Although matching was done on the basis of the Leipziger Wortschatz, the best database available at that time, we checked these frequencies in the new dlex database (Heister et al., 2011), which has a more common “words per million”-count. For those items that were also present in dlex, (July 2011) the statistics are as follows: The high-frequency compounds had a mean surface frequency of 43 (SD = 0.54; range = 0.008–2.23). The mean frequency of the non-shared constituent was 73.4 (SD = 119.56). The low-frequency compounds had a mean surface frequency of.43 (SD = 0.75; range = 0.008–4.18). The mean frequency of the non-shared constituent was 6.38 (SD = 8.94). The mean frequency of the shared constituent was 51.14 (SD = 64.13). The simple words had a slightly higher mean surface frequency of 1.03 (SD = 1.51, range = 0.025–8.94).
Seventy-two simple words were added as fillers to the stimulus set, to balance the ratio between compounds and simple words. In addition, 288 pronounceable pseudowords were created by changing one or two vowels or consonants of existing words. There were 144 simple pseudowords (e.g., *Instrumunt), 48 word/pseudoword compounds (e.g., *Weupennest), 48 pseudoword/word compounds (e.g., *Senfsime), and 48 pseudoword/pseudoword compounds (e.g., *Blamentepf). Word length was matched between words and pseudowords. The 72 triplets were evenly distributed across two lists, with the triplets' compounds on different lists. Filler words and pseudowords were evenly distributed. Every participant saw both lists, with eight practice trials placed at the beginning of each. List presentation order was balanced across participants.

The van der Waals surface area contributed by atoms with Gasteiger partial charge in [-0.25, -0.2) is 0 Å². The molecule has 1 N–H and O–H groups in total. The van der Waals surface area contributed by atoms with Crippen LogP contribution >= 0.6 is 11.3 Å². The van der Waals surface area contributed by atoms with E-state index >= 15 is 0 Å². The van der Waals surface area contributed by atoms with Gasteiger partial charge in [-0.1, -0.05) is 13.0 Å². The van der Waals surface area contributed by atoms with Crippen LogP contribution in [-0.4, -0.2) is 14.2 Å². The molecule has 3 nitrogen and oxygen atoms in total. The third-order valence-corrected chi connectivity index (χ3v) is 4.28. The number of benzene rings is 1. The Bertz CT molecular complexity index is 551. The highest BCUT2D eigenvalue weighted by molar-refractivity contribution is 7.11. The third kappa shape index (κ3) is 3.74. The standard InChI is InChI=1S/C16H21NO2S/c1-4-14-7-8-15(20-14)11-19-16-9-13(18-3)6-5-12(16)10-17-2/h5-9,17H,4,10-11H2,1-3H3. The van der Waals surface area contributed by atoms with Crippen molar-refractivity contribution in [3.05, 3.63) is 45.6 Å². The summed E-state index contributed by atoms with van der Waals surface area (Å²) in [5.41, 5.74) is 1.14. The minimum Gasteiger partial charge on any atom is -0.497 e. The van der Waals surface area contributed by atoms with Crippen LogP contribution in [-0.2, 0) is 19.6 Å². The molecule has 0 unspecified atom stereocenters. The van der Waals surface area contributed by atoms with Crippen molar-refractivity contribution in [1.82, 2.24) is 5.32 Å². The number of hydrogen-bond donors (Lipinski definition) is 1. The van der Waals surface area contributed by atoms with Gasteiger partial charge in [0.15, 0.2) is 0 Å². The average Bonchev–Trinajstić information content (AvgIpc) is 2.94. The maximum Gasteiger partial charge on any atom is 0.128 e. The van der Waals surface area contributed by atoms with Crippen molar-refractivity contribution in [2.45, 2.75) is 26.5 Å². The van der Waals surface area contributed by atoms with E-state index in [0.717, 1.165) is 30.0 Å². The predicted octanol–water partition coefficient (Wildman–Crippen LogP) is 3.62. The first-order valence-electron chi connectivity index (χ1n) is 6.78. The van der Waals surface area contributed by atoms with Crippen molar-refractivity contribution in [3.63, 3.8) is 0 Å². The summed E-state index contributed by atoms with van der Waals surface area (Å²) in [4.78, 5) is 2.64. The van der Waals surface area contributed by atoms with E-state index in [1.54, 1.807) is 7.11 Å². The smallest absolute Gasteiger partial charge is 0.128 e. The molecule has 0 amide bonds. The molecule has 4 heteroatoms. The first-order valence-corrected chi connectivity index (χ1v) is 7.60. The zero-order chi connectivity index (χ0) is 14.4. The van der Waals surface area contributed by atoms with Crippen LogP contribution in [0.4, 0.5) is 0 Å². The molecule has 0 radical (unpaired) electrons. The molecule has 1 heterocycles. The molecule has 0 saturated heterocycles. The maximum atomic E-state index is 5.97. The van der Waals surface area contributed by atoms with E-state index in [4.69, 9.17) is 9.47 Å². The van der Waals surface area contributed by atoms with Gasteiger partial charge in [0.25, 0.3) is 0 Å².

The participants were tested individually in a quiet room, sitting in front of a 17″ computer screen (CTX 1785 XE). They were instructed to decide as quickly and accurately as possible via button press on the keyboard whether the visually presented stimulus was a word or pseudoword. The stimuli were presented in random order, in black 28pt Verdana font on a white background. In all experiments, the visual angle on the stimuli was.8° vertically, and ranged from 2.8 to 6.6° horizontally (6–12 characters width). Viewing distance was 75 cm. A fixation cross initiated the trial and was present for 550 ms. A blank screen, following the fixation cross and present for 500 ms, preceded stimulus presentation, which lasted 1000 ms. RT was measured from stimulus onset for maximally 2500 ms. The inter-trial interval (ITI) was set to 650 ms. The NESU system (New Experimental Set Up, Baumann et al., 1992) was used for stimulus presentation and reaction-time measurement. A recording session lasted about 30 min.